Generally speaking, if the color or texture of the nail changes, it’s a sign of unhealthy nails. But these characteristics may alter for various reasons.
“Unhealthy nails have unusual colors,” says Colombo, explaining that a yellowish, bluish, or greenish hue is out of character for nails. Essentially, anything besides the pinkish base is a sign that something’s not right.
Jaliman notes that sometimes a white or yellow chalky material might sit underneath the nail plate, which is the sign of a fungal infection, also known as onychomycosis. Jaliman explains that this debris materializes when fungus breaks down the keratin in the nail. The American Academy of Family Physicians estimates that onychomycosis happens in about 10 percent of people but may be more common in older adults.
Discoloration may also be a sign of melanoma, a serious type of skin cancer. According to the American Academy of Dermatology, a brown or black band around the nail or even a darker hue around the outside of the nail could be a sign of melanoma. This dark streak might be accompanied by a bump underneath the nail.
Onychoschizia, more commonly known as nail splitting, refers to soft, brittle, thin nails, per the American Osteopathic College of Dermatology (AOCD). “A brittle nail feels rough, breaks easily, and is not smooth at the distal ends,” Colombo explains.
Colombo says brittle nails can be attributed to many things, including fungal or bacterial infections, inflammatory conditions such as lichen planus or psoriasis, nutritional or vitamin deficiencies, hypothyroidism, or simply aging. But per the AOCD, onychoschizia is typically due to fingernails being too wet too often (cleaning or working with water all day) or overly dry.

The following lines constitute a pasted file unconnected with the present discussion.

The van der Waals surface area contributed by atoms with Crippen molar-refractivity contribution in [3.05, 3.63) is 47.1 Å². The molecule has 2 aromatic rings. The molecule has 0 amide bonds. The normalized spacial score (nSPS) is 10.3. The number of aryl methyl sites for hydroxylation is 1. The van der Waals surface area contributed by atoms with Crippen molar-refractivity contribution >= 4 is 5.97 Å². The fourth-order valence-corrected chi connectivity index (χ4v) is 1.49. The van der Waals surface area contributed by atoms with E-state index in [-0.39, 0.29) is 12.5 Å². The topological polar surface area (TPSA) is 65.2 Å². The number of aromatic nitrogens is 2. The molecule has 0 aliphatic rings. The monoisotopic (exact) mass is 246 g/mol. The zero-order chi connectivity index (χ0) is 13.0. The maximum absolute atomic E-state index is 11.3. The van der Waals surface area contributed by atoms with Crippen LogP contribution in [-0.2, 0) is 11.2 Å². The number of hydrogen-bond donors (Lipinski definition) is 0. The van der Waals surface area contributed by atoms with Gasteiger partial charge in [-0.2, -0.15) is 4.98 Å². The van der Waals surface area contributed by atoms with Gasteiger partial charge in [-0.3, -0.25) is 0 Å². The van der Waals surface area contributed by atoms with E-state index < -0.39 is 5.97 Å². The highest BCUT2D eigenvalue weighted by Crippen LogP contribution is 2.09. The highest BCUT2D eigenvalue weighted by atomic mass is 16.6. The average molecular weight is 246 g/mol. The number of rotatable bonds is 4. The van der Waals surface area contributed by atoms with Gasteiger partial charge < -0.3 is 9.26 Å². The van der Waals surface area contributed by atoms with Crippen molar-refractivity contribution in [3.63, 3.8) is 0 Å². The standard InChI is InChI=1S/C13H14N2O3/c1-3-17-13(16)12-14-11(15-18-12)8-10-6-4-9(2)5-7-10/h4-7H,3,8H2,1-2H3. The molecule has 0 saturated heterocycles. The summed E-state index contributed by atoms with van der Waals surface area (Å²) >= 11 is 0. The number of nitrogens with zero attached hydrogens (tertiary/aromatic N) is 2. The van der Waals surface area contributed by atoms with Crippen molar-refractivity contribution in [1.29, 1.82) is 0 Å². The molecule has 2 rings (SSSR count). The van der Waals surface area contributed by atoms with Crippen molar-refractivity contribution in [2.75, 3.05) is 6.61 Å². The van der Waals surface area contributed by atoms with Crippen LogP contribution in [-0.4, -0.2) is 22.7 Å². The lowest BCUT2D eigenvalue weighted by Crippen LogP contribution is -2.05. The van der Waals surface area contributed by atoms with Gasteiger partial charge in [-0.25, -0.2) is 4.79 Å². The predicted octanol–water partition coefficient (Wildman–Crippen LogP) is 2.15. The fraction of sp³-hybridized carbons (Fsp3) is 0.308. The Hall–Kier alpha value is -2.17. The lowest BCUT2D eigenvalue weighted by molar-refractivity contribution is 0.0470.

Splitting down the center of the nail plate could also be a sign of melanoma or another concerning growth, as outlined by the AAD.
A nail that is too hard may suggest previous nail trauma, psoriasis, or a fungal infection, says Colombo; a nail that’s too soft can’t function efficiently either. Nails are often softened by chemicals that are common in household products such as cleaning supplies, laundry detergents, and even nail polish remover, per the AOCD.
If your nails do become soft, you may notice them start to peel layer by layer. This once again is likely due to external traumas such as harsh chemicals, exposure to too little or too much moisture (excessive hand-washing or wet hand activities), overbuffing the nails, too many gel or acrylic manicures, or picking off nail polish with fingernails instead of polish remover, Colombo says.
Separation From the Nail Bed
Onycholysis is a condition where the nail plate separates from the nail bed. According to the Mayo Clinic, common potential causes may include infection, injury, negative side effects from drugs or personal-care products, or even symptoms of conditions like psoriasis or thyroid disease.
The AAD also notes that a nail separating from the nail bed could also be a sign of melanoma or other concerning growth.
A healthy nail has a smooth surface. When it starts to develop rough ridges, that’s when you know something’s up, Jaliman says. If the ridges run from the top of the nail plate to the bottom, it’s likely a natural sign of aging, Colombo points out. But if they run from side to side, something else might be at play.
“Nail ridges can be a sign of vitamin deficiencies or diabetes,” Jaliman says. “For example, iron deficiency anemia can cause nail ridges.” If one of these underlying concerns is the issue, once you treat it, the nails will return to their healthy, smooth, shiny state.
These can look like little pinpricks in the surface of the nail. “Nail pitting can be caused by psoriasis or eczema,” Jaliman says. “When these conditions are treated, the pits will resolve.”